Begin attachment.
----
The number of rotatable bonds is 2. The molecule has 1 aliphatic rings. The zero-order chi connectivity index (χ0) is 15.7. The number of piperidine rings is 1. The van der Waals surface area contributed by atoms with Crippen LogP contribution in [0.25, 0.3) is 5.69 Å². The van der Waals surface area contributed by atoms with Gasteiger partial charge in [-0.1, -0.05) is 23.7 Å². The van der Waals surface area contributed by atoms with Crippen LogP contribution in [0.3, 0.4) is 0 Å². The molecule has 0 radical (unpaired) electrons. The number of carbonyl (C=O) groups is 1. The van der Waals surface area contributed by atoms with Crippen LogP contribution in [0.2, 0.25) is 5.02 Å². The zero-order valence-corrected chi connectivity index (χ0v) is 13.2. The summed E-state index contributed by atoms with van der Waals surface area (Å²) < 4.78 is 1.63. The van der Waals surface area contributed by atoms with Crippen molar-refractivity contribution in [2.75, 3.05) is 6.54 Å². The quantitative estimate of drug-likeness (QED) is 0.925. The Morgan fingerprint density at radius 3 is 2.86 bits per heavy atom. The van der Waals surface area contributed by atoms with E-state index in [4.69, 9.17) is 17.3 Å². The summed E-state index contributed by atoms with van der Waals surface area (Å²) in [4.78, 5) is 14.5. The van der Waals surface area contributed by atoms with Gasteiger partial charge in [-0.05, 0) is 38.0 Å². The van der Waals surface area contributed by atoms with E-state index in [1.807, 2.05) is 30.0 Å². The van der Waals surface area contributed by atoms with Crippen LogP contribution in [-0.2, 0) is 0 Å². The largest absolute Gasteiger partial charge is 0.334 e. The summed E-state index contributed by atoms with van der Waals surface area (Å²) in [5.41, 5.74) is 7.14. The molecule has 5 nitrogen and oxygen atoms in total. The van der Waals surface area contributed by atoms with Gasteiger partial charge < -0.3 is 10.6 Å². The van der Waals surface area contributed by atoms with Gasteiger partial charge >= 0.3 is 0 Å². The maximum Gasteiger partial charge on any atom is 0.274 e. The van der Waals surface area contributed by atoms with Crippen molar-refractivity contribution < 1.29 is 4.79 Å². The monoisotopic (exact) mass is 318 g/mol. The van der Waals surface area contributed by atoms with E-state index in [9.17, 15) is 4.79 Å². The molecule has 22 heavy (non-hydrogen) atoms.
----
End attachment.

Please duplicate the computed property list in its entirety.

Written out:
The number of rotatable bonds is 2. The molecule has 1 aliphatic rings. The zero-order chi connectivity index (χ0) is 15.7. The number of piperidine rings is 1. The van der Waals surface area contributed by atoms with Crippen LogP contribution in [0.25, 0.3) is 5.69 Å². The van der Waals surface area contributed by atoms with Gasteiger partial charge in [-0.1, -0.05) is 23.7 Å². The van der Waals surface area contributed by atoms with Crippen LogP contribution in [0.3, 0.4) is 0 Å². The molecule has 0 radical (unpaired) electrons. The number of carbonyl (C=O) groups is 1. The van der Waals surface area contributed by atoms with Crippen LogP contribution in [0.2, 0.25) is 5.02 Å². The zero-order valence-corrected chi connectivity index (χ0v) is 13.2. The summed E-state index contributed by atoms with van der Waals surface area (Å²) < 4.78 is 1.63. The van der Waals surface area contributed by atoms with Crippen molar-refractivity contribution in [2.75, 3.05) is 6.54 Å². The quantitative estimate of drug-likeness (QED) is 0.925. The Morgan fingerprint density at radius 3 is 2.86 bits per heavy atom. The van der Waals surface area contributed by atoms with E-state index in [4.69, 9.17) is 17.3 Å². The summed E-state index contributed by atoms with van der Waals surface area (Å²) in [4.78, 5) is 14.5. The van der Waals surface area contributed by atoms with Gasteiger partial charge in [-0.05, 0) is 38.0 Å². The van der Waals surface area contributed by atoms with E-state index in [1.807, 2.05) is 30.0 Å². The van der Waals surface area contributed by atoms with Crippen LogP contribution in [-0.2, 0) is 0 Å². The largest absolute Gasteiger partial charge is 0.334 e. The summed E-state index contributed by atoms with van der Waals surface area (Å²) in [5.41, 5.74) is 7.14. The molecule has 5 nitrogen and oxygen atoms in total. The van der Waals surface area contributed by atoms with Gasteiger partial charge < -0.3 is 10.6 Å². The van der Waals surface area contributed by atoms with Gasteiger partial charge >= 0.3 is 0 Å². The maximum Gasteiger partial charge on any atom is 0.274 e. The van der Waals surface area contributed by atoms with Crippen molar-refractivity contribution < 1.29 is 4.79 Å². The monoisotopic (exact) mass is 318 g/mol. The van der Waals surface area contributed by atoms with E-state index in [9.17, 15) is 4.79 Å². The molecule has 22 heavy (non-hydrogen) atoms.